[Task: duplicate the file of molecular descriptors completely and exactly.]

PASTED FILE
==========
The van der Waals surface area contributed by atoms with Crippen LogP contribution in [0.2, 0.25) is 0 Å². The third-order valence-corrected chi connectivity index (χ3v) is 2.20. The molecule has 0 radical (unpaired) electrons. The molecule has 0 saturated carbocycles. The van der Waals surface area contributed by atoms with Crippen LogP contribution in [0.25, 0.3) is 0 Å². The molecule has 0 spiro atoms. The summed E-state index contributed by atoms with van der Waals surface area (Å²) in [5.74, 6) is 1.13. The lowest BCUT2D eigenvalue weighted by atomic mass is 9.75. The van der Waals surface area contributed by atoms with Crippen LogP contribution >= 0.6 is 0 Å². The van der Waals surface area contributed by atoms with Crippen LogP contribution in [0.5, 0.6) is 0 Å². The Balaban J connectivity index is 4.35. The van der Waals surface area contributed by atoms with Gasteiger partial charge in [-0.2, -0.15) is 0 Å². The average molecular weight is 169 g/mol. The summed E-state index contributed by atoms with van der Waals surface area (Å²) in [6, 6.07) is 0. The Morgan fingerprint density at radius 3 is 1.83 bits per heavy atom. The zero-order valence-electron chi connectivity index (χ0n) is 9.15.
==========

The van der Waals surface area contributed by atoms with Crippen LogP contribution in [0.2, 0.25) is 0 Å². The third-order valence-corrected chi connectivity index (χ3v) is 2.20. The molecule has 0 radical (unpaired) electrons. The molecule has 0 saturated carbocycles. The van der Waals surface area contributed by atoms with Crippen LogP contribution in [0.25, 0.3) is 0 Å². The molecule has 0 spiro atoms. The summed E-state index contributed by atoms with van der Waals surface area (Å²) in [5.74, 6) is 1.13. The lowest BCUT2D eigenvalue weighted by atomic mass is 9.75. The van der Waals surface area contributed by atoms with Crippen LogP contribution >= 0.6 is 0 Å². The van der Waals surface area contributed by atoms with Crippen LogP contribution in [0.5, 0.6) is 0 Å². The Balaban J connectivity index is 4.35. The van der Waals surface area contributed by atoms with Gasteiger partial charge in [-0.2, -0.15) is 0 Å². The average molecular weight is 169 g/mol. The summed E-state index contributed by atoms with van der Waals surface area (Å²) in [6, 6.07) is 0. The Morgan fingerprint density at radius 3 is 1.83 bits per heavy atom. The zero-order valence-electron chi connectivity index (χ0n) is 9.15.